Given the struggle facing international cinema exhibition it’s a real challenge to find a silver lining, especially amongst the latest spate of films decamping to 2021 or heading straight to streaming. Operators are going through a time of crisis and for some, switching the lights on isn’t economically viable at the moment. But innovation is fast becoming the name of the game and so, there is hope.
For those who have said they’ll keep their doors open (whether for the time being or for the long haul) adaptation and creativity has never been more important. Privately renting a cinema screen is certainly not a new concept and a previous Celluloid Junkie article explored Sweden and South Korea’s success earlier in the pandemic with exactly this. But how have these rentals been going for the cinemas offering them? And what other functions are suitable, and easily logistically translatable, for a cinema to pivot to?
No Time to Wait …for Content
With the constantly-shifting goalposts, Head of Sales for Everyman, Danielle Hughes’ initial concern was further shifting government advice and ensuing cancellations and refunds. She said, “We were being cautious but now in light of Bond moving [to April 2021] we’re far more flexible – and have more availability to accommodate the requests that are coming in.”
Hughes went on to say, “[Private rentals] have allowed us to not only explore another financial avenue but to keep building rapport with our customers.”
Gamers Gotta Game
For Movies@ Cinemas in Ireland, a private rental model has been a great success (prior to the government-enforced, six-week closure) and brought in as much as 30% of overall revenue. Although not a new venture for the Movies@ team, they’ve been approaching it in a much more front-footed way since early July.
Director Graham Spurling said, “We’ve had a big interest from people who either want to bring their own DVDs to watch or games consoles to play. Gaming has been really popular, constituting as much as 75% of our overall private bookings and can run for long periods of time which is reflected in their F&B (food & beverage) spend. But for film watching bookings it’s literally just room hire, meaning no [distribution or other] additional costs for us.”
For a two-hour minimum booking for a group of up to 25 people the charges are €175 EUR for a daytime rental (extra people charged at EUR €7 per head) or EUR €250 for an evening rental (extra people charged at EUR €10 per head).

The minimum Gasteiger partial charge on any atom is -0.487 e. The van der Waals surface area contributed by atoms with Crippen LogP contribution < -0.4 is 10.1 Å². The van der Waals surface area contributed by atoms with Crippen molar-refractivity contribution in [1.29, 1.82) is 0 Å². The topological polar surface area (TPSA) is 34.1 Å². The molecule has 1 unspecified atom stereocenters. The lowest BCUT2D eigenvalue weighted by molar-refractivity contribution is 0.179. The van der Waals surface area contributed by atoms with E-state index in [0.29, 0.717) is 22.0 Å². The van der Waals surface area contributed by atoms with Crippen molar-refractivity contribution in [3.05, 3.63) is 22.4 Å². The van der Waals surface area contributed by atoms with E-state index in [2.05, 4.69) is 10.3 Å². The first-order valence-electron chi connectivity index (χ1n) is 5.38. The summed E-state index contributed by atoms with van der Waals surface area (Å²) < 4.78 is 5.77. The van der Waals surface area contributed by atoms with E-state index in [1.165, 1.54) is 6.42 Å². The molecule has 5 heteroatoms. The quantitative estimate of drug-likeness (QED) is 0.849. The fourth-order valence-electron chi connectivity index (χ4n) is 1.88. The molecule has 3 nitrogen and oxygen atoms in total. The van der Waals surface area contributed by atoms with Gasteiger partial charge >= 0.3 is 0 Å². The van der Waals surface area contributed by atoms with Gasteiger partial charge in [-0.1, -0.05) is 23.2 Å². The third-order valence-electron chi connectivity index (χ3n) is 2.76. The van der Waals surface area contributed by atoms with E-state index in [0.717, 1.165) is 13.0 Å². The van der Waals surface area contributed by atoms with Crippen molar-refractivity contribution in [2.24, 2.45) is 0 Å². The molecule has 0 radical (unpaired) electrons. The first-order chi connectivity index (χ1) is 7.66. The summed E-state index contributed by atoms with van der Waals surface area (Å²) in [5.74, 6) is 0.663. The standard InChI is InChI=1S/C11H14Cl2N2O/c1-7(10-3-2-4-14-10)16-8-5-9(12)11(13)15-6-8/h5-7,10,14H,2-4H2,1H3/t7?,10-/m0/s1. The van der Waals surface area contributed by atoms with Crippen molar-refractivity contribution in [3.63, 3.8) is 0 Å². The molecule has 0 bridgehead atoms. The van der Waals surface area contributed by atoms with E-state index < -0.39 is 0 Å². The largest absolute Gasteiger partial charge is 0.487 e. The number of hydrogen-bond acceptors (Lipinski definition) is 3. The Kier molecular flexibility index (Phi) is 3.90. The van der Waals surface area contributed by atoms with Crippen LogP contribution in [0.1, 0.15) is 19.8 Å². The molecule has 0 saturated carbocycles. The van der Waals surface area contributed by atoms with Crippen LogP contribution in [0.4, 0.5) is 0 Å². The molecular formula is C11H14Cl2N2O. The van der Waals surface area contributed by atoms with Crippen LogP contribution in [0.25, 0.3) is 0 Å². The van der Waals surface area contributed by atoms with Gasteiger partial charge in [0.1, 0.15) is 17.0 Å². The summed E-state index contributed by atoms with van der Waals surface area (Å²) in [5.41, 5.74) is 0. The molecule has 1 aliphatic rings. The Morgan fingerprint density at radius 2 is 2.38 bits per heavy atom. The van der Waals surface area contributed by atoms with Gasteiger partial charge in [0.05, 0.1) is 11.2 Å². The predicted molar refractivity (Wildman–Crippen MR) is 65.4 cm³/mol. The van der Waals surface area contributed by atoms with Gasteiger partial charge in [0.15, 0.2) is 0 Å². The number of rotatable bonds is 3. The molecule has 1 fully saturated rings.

And at the moment, private rentals are currently bringing in 100% of revenue for the company. Showing how they’re moving with the fast-changing landscape and since the recent closure was implemented, Movies@ has been working with local schools to accommodate classroom learning in all four of its venues. Several schools in each area have been booking the use of facilities, with more coming on board each week.
Looking to the short-to-mid term future, and in a different but particularly innovative direction, ODEON has recently formed a new arrangement with the Scottish Justice System. Due to an ever-growing backlog of court cases, five screens at the Fort Kinnaird retail park site, Edinburgh, began hosting juries from the end of September to try to help with easing some of the burden. Pre-pandemic 390 cases were waiting to be heard but this number had reached 750 by the end of August.
Acting as a virtual courtroom each screen can accommodate fifteen socially-distanced jurors who appear on a video wall. And the remote “virtual jury centres” have received £5.5 million from the Scottish Government and will continue for six months, with an option to extend this for longer if necessary. Those involved in the court cases directly, including family members and the media, will be based in a courtroom, dictated by numbers and the ability to socially distance with the ensuing case being streamed to the cinema screens.
Director of the Judicial Office for Scotland, Tim Barraclough, said, “It has been an excellent collaborative effort, and the Scottish Courts and Tribunals Service (SCTS) staff have been working extremely hard to ensure that the vision is delivered.”
…and More (Virtual) Classrooms
In a similarly creative vein, Vue International’s Italian branch, The Space Cinema, has been working with universities in Florence and Parma to host virtual lectures. Francesco Di Cola, Sales and Screen Content Director, said of the feedback received so far from students and teachers, “They feel safe with the procedures we have in place and they’re happy with the quality of the structure we’re offering.”